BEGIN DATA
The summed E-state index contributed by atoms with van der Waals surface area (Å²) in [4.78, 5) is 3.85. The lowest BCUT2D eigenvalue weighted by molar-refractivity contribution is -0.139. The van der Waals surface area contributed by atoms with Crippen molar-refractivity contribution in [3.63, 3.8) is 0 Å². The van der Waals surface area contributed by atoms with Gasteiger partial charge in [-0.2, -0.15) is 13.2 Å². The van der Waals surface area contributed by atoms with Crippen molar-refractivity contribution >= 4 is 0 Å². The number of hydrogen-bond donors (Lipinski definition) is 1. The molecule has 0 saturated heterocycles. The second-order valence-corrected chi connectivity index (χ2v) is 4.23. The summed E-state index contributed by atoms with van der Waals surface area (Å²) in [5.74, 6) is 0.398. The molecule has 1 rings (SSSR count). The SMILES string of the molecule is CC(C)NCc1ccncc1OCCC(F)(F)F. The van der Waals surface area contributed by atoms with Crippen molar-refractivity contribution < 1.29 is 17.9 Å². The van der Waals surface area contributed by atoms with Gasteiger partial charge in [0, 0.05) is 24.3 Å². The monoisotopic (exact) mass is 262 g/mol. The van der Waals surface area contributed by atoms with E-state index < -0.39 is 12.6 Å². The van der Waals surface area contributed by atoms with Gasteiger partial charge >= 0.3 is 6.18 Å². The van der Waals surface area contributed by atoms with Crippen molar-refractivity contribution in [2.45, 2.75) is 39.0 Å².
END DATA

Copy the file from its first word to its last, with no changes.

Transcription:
The summed E-state index contributed by atoms with van der Waals surface area (Å²) in [4.78, 5) is 3.85. The lowest BCUT2D eigenvalue weighted by molar-refractivity contribution is -0.139. The van der Waals surface area contributed by atoms with Crippen molar-refractivity contribution in [3.63, 3.8) is 0 Å². The van der Waals surface area contributed by atoms with Gasteiger partial charge in [-0.2, -0.15) is 13.2 Å². The van der Waals surface area contributed by atoms with Crippen molar-refractivity contribution >= 4 is 0 Å². The number of hydrogen-bond donors (Lipinski definition) is 1. The molecule has 0 saturated heterocycles. The second-order valence-corrected chi connectivity index (χ2v) is 4.23. The summed E-state index contributed by atoms with van der Waals surface area (Å²) in [5.74, 6) is 0.398. The molecule has 1 rings (SSSR count). The SMILES string of the molecule is CC(C)NCc1ccncc1OCCC(F)(F)F. The van der Waals surface area contributed by atoms with Crippen molar-refractivity contribution < 1.29 is 17.9 Å². The van der Waals surface area contributed by atoms with Gasteiger partial charge in [0, 0.05) is 24.3 Å². The monoisotopic (exact) mass is 262 g/mol. The van der Waals surface area contributed by atoms with E-state index < -0.39 is 12.6 Å². The van der Waals surface area contributed by atoms with Gasteiger partial charge >= 0.3 is 6.18 Å². The van der Waals surface area contributed by atoms with Crippen molar-refractivity contribution in [2.45, 2.75) is 39.0 Å².